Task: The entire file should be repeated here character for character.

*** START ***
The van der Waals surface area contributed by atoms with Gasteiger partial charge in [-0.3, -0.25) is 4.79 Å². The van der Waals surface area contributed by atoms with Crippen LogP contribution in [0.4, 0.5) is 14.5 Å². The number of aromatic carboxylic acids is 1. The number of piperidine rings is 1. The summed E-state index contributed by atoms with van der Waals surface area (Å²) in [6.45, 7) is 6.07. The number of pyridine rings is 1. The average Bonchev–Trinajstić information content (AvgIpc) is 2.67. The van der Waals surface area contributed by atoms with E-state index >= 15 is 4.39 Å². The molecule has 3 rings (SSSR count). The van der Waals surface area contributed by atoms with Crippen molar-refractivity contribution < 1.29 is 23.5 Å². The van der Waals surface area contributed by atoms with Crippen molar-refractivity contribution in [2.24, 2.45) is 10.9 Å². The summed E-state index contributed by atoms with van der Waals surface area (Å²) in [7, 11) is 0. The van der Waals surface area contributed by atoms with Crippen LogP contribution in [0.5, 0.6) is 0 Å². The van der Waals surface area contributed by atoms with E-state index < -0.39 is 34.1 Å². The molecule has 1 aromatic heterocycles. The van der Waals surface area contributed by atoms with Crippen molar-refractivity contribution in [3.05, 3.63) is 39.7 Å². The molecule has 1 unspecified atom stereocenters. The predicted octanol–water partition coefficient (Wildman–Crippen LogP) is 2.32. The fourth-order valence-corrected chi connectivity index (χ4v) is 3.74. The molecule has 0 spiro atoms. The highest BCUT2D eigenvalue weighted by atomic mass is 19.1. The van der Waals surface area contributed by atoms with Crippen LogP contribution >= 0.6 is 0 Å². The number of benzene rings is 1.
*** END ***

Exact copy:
The van der Waals surface area contributed by atoms with Gasteiger partial charge in [-0.3, -0.25) is 4.79 Å². The van der Waals surface area contributed by atoms with Crippen LogP contribution in [0.4, 0.5) is 14.5 Å². The number of aromatic carboxylic acids is 1. The number of piperidine rings is 1. The summed E-state index contributed by atoms with van der Waals surface area (Å²) in [6.45, 7) is 6.07. The number of pyridine rings is 1. The average Bonchev–Trinajstić information content (AvgIpc) is 2.67. The van der Waals surface area contributed by atoms with E-state index >= 15 is 4.39 Å². The molecule has 3 rings (SSSR count). The van der Waals surface area contributed by atoms with Crippen molar-refractivity contribution < 1.29 is 23.5 Å². The van der Waals surface area contributed by atoms with Crippen molar-refractivity contribution in [2.24, 2.45) is 10.9 Å². The summed E-state index contributed by atoms with van der Waals surface area (Å²) in [7, 11) is 0. The van der Waals surface area contributed by atoms with Crippen LogP contribution in [0.5, 0.6) is 0 Å². The van der Waals surface area contributed by atoms with E-state index < -0.39 is 34.1 Å². The molecule has 1 aromatic heterocycles. The van der Waals surface area contributed by atoms with Crippen molar-refractivity contribution in [3.05, 3.63) is 39.7 Å². The molecule has 1 unspecified atom stereocenters. The predicted octanol–water partition coefficient (Wildman–Crippen LogP) is 2.32. The fourth-order valence-corrected chi connectivity index (χ4v) is 3.74. The molecule has 0 spiro atoms. The highest BCUT2D eigenvalue weighted by atomic mass is 19.1. The van der Waals surface area contributed by atoms with Crippen LogP contribution >= 0.6 is 0 Å². The number of benzene rings is 1.